Studio portrait of Sid Salter. (photo by Beth Wynn / © Mississippi State University)
Longevity runs in my family on both sides. My father lived to a few weeks shy of 76 years. My mom made it 82 years. My grandmothers lived to be 93 and 101 respectively. One grandfather died at 76 and the other at 81.
Those numbers tend to be encouraging as I celebrate my 60th birthday this week – or at least with no scientific fact to support my belief, I choose to be encouraged by them. But those numbers represent the up side of my realities.
The down side? Demographics researchers report that for the third consecutive year Americans aren’t living as long. Life expectancy in the U.S., reports Johns Hopkins University Professor David Bishai, has declined from a high of 78.9 years in 2014 to 78.6 years in 2016.
Do those few months matter? As I learned battling cancer in 2017, the answer is a resounding “yes” if the months in question are yours. The remarkable thing is that American life expectancy in 1950 was about 68 years. Advances in medical science, the eradication of several diseases, and increased public awareness about healthy lifestyles combined over the last 70 years to give the average American another full decade of life.
But Dr. Bishai, who studies health economics, observed in a 2018 essay: “The latest data from the Centers for Disease Control and Prevention show that the death count for Americans under 65 rose by 20,566 between 2015 and 2016. Based on population growth alone, one would have expected only 6,131 additional deaths. The other 14,435 Americans died prematurely of causes that could have prevented.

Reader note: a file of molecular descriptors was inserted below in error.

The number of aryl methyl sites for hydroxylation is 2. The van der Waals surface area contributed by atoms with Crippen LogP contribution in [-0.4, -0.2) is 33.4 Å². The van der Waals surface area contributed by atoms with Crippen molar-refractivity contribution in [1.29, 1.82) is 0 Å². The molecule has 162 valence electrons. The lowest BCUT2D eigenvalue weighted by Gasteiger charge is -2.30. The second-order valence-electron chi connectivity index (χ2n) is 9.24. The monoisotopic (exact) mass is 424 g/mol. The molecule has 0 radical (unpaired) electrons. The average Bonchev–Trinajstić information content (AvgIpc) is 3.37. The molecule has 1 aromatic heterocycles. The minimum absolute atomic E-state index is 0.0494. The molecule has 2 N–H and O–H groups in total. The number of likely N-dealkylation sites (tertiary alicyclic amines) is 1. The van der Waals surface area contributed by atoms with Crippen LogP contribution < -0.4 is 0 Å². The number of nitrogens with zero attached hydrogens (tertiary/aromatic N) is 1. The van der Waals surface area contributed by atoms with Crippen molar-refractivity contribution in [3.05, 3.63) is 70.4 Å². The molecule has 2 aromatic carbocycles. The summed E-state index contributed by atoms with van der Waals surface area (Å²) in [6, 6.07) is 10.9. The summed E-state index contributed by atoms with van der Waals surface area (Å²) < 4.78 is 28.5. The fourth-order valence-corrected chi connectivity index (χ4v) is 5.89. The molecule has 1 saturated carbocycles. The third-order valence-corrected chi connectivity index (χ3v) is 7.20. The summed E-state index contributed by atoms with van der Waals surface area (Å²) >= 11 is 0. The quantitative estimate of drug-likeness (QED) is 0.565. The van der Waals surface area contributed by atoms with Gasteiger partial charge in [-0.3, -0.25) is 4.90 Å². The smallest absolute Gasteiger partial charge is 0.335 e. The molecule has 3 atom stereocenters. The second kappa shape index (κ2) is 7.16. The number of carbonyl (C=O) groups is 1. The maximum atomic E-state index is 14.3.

“The U.S. is not bumping up against natural limits to life expectancy. The extra American funerals were for American sisters, brothers, sons, daughters, neighbors and co-workers dying in their 20s, 30s, 40s and 50s. Their death certificates list mostly overdoses from opioids and other substances, cirrhosis, suicide and homicide.”
Despite that stark news, Americans are somewhat sheltered heading to their golden years, aren’t they? There’s Social Security and Medicare, right?
The National Bureau of Economic Research reports that “between 1960 and 1995, the official poverty rate of those Americans aged 65 and above fell from 35 percent to 10 percent (and) Social Security is often mentioned as a likely contributor to the decline in elderly poverty.”
Medicare is also an undeniable factor in that equation. And after 45 years of letting the federal government take about 15 percent of my earnings to cover entitlement benefits promised to my parents and grandparents, I am now in the huge Baby Boomer generation careening toward eligibility for those same benefits. The inevitable question among my age group is one of how long the Social Security and Medicare programs as we know them can continue to exist. The answer is just as inevitable.
Reality is a national debt that is hurtling toward $22 trillion – and that number ignores anticipated future entitlement outlays for Social Security, Medicare, and Medicaid benefits, so the national budget hole is actually more like $200 trillion.
But let’s use the $22 trillion number. Today, U.S. federal tax revenue is $10,141 per citizen while the national debt equals $66,747 per citizen.
Then there is the “graying” of our country. As Baby Boomers age and the nation’s birth rate has declined, the U.S. has dramatically aged. In 1970, the U.S. median age was 28.1. In 2016, it was 37.9. Let’s see now – an older population with fewer workers paying into the entitlement system and a growing number of retirees drawing benefits or entitled to do so.
Our nation faces some extraordinarily hard choices over the next 15-20 years, a period which for me likely coincides with the previously-cited life expectancy numbers. That is, unless my genes follow those of my 101-year-old grandmother and I have another 41 years to go with no time off for good behavior.